Authorities in the Ukrainian city of Mariupol said an evacuation of civilians planned for Saturday had been postponed as Russian forces encircling the city were not respecting an agreed ceasefire.
The statement comes mere hours after Russian defense officials announced a temporary ceasefire in the southeastern city of Mariupol and the eastern city of Volnovakha, in order to allow civilians to evacuate the city.
Mariupol’s city council further asked residents to return to shelters in the city and wait for further information on evacuation.
Kyrylo Tymoshenko, the deputy head of Ukrainian President Volodymyr Zelenskyy’s office, said the evacuation effort was stopped because the city of Mariupol remained under fire on Saturday.
“The Russian side is not holding to the ceasefire and has continued firing on Mariupol itself and on its surrounding area," he said. "Talks with the Russian Federation are ongoing regarding setting up a ceasefire and ensuring a safe humanitarian corridor,” he added.
"We are simply being destroyed," Mariupol Mayor Vadym Boychenko said.
Russia's Defense Ministry, meanwhile, said no one made use of two humanitarian corridors set up near Mariupol and Volnovakha, and accused Ukrainian "nationalists" of preventing civilians from leaving, RIA news agency reported.
In remarks that contrasted starkly with comments from Ukrainian officials, the ministry said that the Russian forces had come under fire after it had set up the humanitarian corridors during a partial ceasefire.
NO TO NO-FLY ZONES
Ukraine also says Russian forces have focused efforts on encircling Kyiv and Kharkiv, the second-biggest city, while aiming to establish a land bridge to Crimea.
Kyiv, in the path of a Russian armored column that has been stalled outside the Ukrainian capital for days, was again under attack, with explosions audible from the city center.
But British intelligence said on Saturday the overall rate of Russian air strikes and artillery over the past 24 hours had been lower than in previous days although Russian forces were believed to be advancing in the south of Ukraine.
Ukrainian media outlet Suspilne cited authorities in Sumy, about 300 km (190 miles) east of Kyiv, as saying that there is a risk of fighting in the city's streets, urging residents to stay in shelters.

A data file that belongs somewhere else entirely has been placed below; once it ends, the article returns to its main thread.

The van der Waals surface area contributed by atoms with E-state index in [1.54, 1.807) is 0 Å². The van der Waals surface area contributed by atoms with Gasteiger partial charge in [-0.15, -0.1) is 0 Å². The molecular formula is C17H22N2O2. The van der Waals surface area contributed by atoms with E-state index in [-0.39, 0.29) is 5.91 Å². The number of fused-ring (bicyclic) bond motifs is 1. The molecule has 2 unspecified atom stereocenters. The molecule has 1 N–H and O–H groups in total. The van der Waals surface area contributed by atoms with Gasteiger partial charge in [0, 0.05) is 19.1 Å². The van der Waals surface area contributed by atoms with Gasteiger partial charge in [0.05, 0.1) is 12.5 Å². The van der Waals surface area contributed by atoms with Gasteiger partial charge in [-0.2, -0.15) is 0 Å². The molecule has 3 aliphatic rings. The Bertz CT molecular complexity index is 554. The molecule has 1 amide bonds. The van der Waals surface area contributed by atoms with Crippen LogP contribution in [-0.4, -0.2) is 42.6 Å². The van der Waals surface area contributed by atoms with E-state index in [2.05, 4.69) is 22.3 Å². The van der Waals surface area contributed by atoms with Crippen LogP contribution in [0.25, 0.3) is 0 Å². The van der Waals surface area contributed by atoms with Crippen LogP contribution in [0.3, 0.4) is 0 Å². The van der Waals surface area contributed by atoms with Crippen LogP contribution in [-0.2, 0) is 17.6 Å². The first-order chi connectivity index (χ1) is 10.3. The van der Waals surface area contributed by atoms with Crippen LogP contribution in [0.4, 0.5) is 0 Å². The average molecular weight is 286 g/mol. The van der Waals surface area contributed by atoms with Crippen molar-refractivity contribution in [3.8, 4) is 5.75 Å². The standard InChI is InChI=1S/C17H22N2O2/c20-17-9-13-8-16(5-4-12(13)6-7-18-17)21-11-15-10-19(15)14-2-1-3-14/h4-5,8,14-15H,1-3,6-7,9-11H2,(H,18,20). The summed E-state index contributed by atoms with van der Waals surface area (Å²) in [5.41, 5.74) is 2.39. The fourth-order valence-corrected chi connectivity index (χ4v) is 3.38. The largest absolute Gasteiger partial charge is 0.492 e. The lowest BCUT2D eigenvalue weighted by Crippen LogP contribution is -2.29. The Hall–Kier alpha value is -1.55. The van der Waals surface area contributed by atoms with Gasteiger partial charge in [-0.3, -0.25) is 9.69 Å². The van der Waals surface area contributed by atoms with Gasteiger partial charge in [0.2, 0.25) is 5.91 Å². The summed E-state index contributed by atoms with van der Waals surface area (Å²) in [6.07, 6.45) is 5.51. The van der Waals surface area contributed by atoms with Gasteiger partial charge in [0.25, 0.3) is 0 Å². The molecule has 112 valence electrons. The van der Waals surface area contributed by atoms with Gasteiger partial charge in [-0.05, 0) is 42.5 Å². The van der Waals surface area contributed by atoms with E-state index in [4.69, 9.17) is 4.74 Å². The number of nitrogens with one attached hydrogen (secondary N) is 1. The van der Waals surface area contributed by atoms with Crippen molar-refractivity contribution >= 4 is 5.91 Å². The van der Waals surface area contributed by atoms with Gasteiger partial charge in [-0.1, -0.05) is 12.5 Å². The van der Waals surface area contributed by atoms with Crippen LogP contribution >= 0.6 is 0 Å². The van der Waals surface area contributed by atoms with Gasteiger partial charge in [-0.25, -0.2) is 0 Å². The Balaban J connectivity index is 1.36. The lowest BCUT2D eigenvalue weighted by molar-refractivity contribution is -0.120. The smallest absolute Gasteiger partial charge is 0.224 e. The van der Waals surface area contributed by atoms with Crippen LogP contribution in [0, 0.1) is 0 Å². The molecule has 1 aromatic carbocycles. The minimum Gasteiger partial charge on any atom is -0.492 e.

At a meeting on Friday, NATO allies rejected Ukraine's appeal for no-fly zones, saying they were increasing support but that stepping in directly could make the situation worse.
"Please close the sky ... because people are dying," said Solomiya Zdryko, 18, who fled from Lviv in western Ukraine.
Ukraine's Defense Minister Oleksii Reznikov said 66,224 Ukrainian men had returned from abroad to join the fight against Russia's invasion. "These are 12 more combat and motivated brigades! Ukrainians, we are invincible," he said in an online post.
Ukraine's military said armed forces "are fighting fiercely to liberate Ukrainian cities from Russian occupiers," counterattacking in some areas and disrupting communications.
"Units of the invaders are demoralized, soldiers and officers of the occupying army continue to surrender, flee, leaving weapons and equipment on Ukrainian soil," it said, adding that at least 39 Russian planes and 40 helicopters had been destroyed.
Russia said it had destroyed 82 Ukrainian aircraft, 708 armored vehicles, 74 multiple rocket launchers and 56 drones.
Russian forces have made their biggest advances in the south, where they captured their first sizeable Ukrainian city, Kherson, this week. Bombing has worsened in recent days in the northeast cities of Kharkiv and Chernihiv.
Russia's parliament passed a law on Friday imposing a prison term of up to 15 years for spreading intentionally "fake" news about the military. Russia is blocking Facebook for restricting state-backed channels and the websites of the BBC, Deutsche Welle and Voice of America.